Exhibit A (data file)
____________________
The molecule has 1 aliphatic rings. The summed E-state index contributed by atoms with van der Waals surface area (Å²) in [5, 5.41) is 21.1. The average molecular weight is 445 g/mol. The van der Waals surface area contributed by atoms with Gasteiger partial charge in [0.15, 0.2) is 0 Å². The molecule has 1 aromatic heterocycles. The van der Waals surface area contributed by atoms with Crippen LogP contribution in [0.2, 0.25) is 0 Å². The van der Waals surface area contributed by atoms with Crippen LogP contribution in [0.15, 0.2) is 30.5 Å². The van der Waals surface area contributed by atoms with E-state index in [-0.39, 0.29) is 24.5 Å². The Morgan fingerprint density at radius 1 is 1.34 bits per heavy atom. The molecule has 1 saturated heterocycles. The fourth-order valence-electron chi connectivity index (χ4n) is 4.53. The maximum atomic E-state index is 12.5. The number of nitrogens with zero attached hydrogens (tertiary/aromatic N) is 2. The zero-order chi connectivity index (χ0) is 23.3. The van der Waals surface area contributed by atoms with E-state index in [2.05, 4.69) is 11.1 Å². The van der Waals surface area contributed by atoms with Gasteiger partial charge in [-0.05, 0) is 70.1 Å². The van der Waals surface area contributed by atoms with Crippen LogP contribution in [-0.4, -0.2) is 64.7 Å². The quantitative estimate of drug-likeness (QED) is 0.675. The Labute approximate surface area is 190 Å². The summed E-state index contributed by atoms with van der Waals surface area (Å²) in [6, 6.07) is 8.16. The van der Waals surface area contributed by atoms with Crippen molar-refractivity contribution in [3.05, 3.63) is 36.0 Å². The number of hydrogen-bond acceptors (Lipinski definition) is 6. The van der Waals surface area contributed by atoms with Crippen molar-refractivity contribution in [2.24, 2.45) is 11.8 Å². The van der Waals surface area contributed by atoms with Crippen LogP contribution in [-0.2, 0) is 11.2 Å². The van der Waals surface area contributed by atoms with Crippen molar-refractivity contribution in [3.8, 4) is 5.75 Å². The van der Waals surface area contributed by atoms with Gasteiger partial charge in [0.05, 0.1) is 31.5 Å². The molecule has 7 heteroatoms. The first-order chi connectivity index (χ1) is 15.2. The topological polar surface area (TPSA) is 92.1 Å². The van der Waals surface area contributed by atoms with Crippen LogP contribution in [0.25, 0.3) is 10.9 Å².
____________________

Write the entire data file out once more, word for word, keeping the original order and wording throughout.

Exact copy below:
The molecule has 1 aliphatic rings. The summed E-state index contributed by atoms with van der Waals surface area (Å²) in [5, 5.41) is 21.1. The average molecular weight is 445 g/mol. The van der Waals surface area contributed by atoms with Gasteiger partial charge in [0.15, 0.2) is 0 Å². The molecule has 1 aromatic heterocycles. The van der Waals surface area contributed by atoms with Crippen LogP contribution in [0.2, 0.25) is 0 Å². The van der Waals surface area contributed by atoms with Crippen LogP contribution in [0.15, 0.2) is 30.5 Å². The van der Waals surface area contributed by atoms with E-state index in [-0.39, 0.29) is 24.5 Å². The Morgan fingerprint density at radius 1 is 1.34 bits per heavy atom. The molecule has 1 saturated heterocycles. The fourth-order valence-electron chi connectivity index (χ4n) is 4.53. The maximum atomic E-state index is 12.5. The number of nitrogens with zero attached hydrogens (tertiary/aromatic N) is 2. The zero-order chi connectivity index (χ0) is 23.3. The van der Waals surface area contributed by atoms with E-state index in [2.05, 4.69) is 11.1 Å². The van der Waals surface area contributed by atoms with Gasteiger partial charge in [-0.05, 0) is 70.1 Å². The van der Waals surface area contributed by atoms with Crippen LogP contribution in [-0.4, -0.2) is 64.7 Å². The quantitative estimate of drug-likeness (QED) is 0.675. The Labute approximate surface area is 190 Å². The summed E-state index contributed by atoms with van der Waals surface area (Å²) in [6, 6.07) is 8.16. The van der Waals surface area contributed by atoms with Crippen molar-refractivity contribution in [3.05, 3.63) is 36.0 Å². The number of hydrogen-bond acceptors (Lipinski definition) is 6. The van der Waals surface area contributed by atoms with Crippen molar-refractivity contribution in [2.24, 2.45) is 11.8 Å². The van der Waals surface area contributed by atoms with Crippen LogP contribution in [-0.2, 0) is 11.2 Å². The van der Waals surface area contributed by atoms with Crippen molar-refractivity contribution in [3.8, 4) is 5.75 Å². The van der Waals surface area contributed by atoms with Gasteiger partial charge in [0.05, 0.1) is 31.5 Å². The molecule has 7 heteroatoms. The first-order chi connectivity index (χ1) is 15.2. The topological polar surface area (TPSA) is 92.1 Å². The van der Waals surface area contributed by atoms with Crippen LogP contribution in [0.25, 0.3) is 10.9 Å².